- main document
Download (852kB) | Lizenz: Print on Demand
This thesis is about the discovery of structural similarities across narrative texts. We will describe a method that is based on event alignments created automatically on automatically preprocessed texts. This opens up a path to large-scale empirical research on structural similarities across texts. Structural similarities are of interest for many areas in the humanities and social sciences. We will focus on folkloristics and research of rituals as application scenarios. Folkloristics researches folktales, i.e., tales that have been passed down orally for a long time. Similarities across different folktales have been observed, both at the level of individual events (being abandoned in the woods) or participants (the gingerbread house) and structurally: Events do not happen at random, but in a certain order. Rituals are an omnipresent part of human behavior and are studied in ethnology, social sciences and history. Similarities across types of rituals have been observed and sparked a discussion about structural principles that govern the combination of individual ritual elements to rituals. As descriptions of rituals feature a lot of uncommon language constructions, we will also discuss methods of domain adaptation in order to adapt existing NLP components to the domain of rituals. We will mainly use supervised methods and employ retraining as a means for adaptation. This presupposes annotating small amounts of domain data. We will be discussing the following linguistic levels: Part of speech, chunking, dependency parsing, word sense disambiguation, semantic role labeling and coreference resolution. On all levels, we have achieved improvements. We will also describe how these annotation levels are brought together in a single, integrated discourse representation that is the basis for further experiments.
In order to discover structural similarities, we employ three different alignment algorithms and use them to align semantically similar events. Sequence alignment (Needleman-Wunsch) is a classic algorithm with limited capabilities. A graph-based event alignment system that has been developed for newspaper texts will be used in comparison. As a third algorithm, we employ Bayesian model merging, which induces a hidden Markov model, from which we extract an alignment. We will evaluate the algorithms in two experiments. In the first experiment, we evaluate against a gold standard of aligned descriptions of rituals. Bayesian model merging achieves the best results, measured using the Blanc metric. Due to difficulties in creating an event alignment gold standard, the second experiment is based on cluster induction. Although this is not a strict evaluation of structural similarities, it gives some insight into the behavior of the algorithms. We induce a document similarity measure from the generated alignments and use this measure to cluster the documents. The clustering is then compared against a gold standard classification of documents from both scenarios. In this experiment, the lemma alignment baseline achieves the best numerical performance on folktales (but as it aligns lemmas instead of event representations, its expressiveness is limited), followed by predicate alignment, Bayesian model merging and Needleman-Wunsch. On descriptions of rituals, the predicate alignment algorithm outperforms all shallow and more specialized baselines. Shallow measures of semantic similarities of texts outperform the alignment-based algorithms on folktales, but they do not allow the exact localization of similarities. Finally, we present a graph-based algorithm that ranks events according to their participation in structurally similar regions across documents. This allows us to direct researchers from humanities to interesting cases, which are worth manual inspection. Because in digital humanities scenarios, the accessibility of results to researchers from humanities is of utmost importance, we close the thesis with a showcase scenario in which we analyze descriptions of rituals using the alignment, clustering and event ranking algorithms we have described before. We will show in this showcase how results can be visualized and interpreted by researchers of rituals.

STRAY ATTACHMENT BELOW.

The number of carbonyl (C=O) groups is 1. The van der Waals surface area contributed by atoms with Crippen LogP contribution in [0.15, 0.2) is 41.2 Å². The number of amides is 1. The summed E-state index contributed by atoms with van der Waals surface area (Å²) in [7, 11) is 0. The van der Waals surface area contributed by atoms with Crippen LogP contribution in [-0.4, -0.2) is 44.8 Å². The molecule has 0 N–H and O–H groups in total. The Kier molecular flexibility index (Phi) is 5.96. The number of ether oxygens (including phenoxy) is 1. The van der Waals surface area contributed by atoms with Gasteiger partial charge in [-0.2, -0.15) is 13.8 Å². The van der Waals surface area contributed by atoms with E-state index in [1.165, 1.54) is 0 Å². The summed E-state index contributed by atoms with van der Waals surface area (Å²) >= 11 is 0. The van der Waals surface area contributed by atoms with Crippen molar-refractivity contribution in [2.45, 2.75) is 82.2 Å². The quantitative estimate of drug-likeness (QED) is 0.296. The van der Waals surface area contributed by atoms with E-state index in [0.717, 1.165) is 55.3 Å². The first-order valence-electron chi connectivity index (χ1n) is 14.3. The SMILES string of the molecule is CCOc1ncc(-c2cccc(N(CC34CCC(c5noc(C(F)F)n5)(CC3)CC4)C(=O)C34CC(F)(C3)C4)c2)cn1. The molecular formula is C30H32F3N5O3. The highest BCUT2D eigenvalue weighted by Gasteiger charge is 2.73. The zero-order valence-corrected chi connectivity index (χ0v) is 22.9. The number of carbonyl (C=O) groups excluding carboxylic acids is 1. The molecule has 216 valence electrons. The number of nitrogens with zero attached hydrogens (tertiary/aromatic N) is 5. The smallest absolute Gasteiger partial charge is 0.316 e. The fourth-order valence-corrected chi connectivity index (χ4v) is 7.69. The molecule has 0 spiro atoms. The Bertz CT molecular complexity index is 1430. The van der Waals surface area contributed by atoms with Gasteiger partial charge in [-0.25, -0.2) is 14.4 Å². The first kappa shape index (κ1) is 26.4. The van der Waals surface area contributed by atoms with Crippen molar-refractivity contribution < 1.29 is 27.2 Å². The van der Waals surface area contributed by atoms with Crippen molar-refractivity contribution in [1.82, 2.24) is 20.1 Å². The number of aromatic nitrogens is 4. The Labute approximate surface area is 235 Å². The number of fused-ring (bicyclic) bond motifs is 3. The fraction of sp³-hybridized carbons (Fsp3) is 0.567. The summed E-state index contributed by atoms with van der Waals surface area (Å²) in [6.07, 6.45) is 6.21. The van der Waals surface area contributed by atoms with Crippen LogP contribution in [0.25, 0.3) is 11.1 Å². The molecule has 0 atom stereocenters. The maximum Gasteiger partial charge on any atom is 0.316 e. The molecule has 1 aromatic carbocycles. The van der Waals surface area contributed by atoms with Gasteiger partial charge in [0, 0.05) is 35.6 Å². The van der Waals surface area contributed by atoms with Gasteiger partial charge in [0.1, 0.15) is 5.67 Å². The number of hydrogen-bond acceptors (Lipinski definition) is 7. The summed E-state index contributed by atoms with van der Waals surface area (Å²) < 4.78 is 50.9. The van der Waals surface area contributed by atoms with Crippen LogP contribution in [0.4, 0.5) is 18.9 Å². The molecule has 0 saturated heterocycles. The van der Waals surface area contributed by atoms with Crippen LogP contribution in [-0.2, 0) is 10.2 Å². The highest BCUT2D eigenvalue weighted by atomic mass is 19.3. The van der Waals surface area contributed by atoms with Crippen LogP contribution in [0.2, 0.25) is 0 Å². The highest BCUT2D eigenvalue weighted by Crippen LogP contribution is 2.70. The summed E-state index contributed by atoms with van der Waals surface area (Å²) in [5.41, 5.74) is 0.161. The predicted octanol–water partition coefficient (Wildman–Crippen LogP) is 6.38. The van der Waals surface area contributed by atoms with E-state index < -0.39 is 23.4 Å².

|Supervisor:||Frank, Prof. Dr. Anette|
|Date of thesis defense:||27 November 2013|
|Date Deposited:||25 Jun 2014 09:48|
|Faculties / Institutes:||Neuphilologische Fakultät > Institut für Computerlinguistik|
|Subjects:||004 Data processing Computer science|
|Controlled Keywords:||Computerlinguistik, Narrativität, Digital Humanities|